RIAA meet Web 2.0

I am very interested in hearing how the RIAA will spin their opposition to this, from a post at the blog Recording Industry vs the People:

Defendant makes motion for proceedings to be televised over the internet in SONY BMG Music Entertainment v. Tenenbaum

In SONY BMG Music Entertainment v. Tenenbaum, the defendant has moved for all court proceedings to be televised over the internet through Courtroom View Network. The motion argues:

Information is the currency of democracy, sunshine laws open government. The federal court is open not only as a court of justice but a forum of civic education. WE the PEOPLE are the ultimate check in our constitutional system of checks and balances, we the people of the integrated media space opened and connected by the net in a public domain. Net access will allow an intelligent public domain to shape itself by attending and engaging in a public trial of issues conflicting our society.

Net access to this litigation will allow an interested and growingly sophisticated public to understand the RIAA’s education campaign. Surely education is the purpose of the Digital Deterrence Act of 1999, the constitutionality of which we are challenging. How can RIAA object? Yet they do, fear of sunlight shone upon them.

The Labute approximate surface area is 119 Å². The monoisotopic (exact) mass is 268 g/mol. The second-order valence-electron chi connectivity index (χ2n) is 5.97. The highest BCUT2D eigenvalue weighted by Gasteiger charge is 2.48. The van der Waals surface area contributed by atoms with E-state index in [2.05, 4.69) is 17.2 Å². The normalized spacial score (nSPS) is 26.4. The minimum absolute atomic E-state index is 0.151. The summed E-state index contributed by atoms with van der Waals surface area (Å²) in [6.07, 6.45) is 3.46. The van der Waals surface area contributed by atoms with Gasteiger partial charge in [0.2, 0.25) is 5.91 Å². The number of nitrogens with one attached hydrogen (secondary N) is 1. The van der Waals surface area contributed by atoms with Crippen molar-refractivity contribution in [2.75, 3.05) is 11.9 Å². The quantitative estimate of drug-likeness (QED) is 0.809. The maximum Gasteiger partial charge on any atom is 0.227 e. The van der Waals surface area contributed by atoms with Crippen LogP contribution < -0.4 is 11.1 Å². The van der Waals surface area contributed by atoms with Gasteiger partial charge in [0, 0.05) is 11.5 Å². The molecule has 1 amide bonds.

Net access will allow demonstration by the parties to the jury of the nature and context of the copyright infringement with which Joel Tenenbaum is charged.

Net access will allow an intelligent public domain to shape itself by attending and engaging a public trial prosecuted by a dying CD industry against a defendant who did what comes naturally to digital kids.

Net access will allow educational and public media institutions to build a digital archive and resource for understanding law akin to Jonathan Harr’s A Civil Action reconceived in execution for legal pedagogy in a digital age, Another Civil Action. The immediacy of net-based access to court opinions already allows lawyers, professors, students, and reporters to better keep abreast of the most recent legal developments, but none with the immediacy the Net allows.

If the motion is granted, it will be the first RIAA case of which we are aware to be televised.

Motion and memorandum of law in support of internet audio-visual coverage

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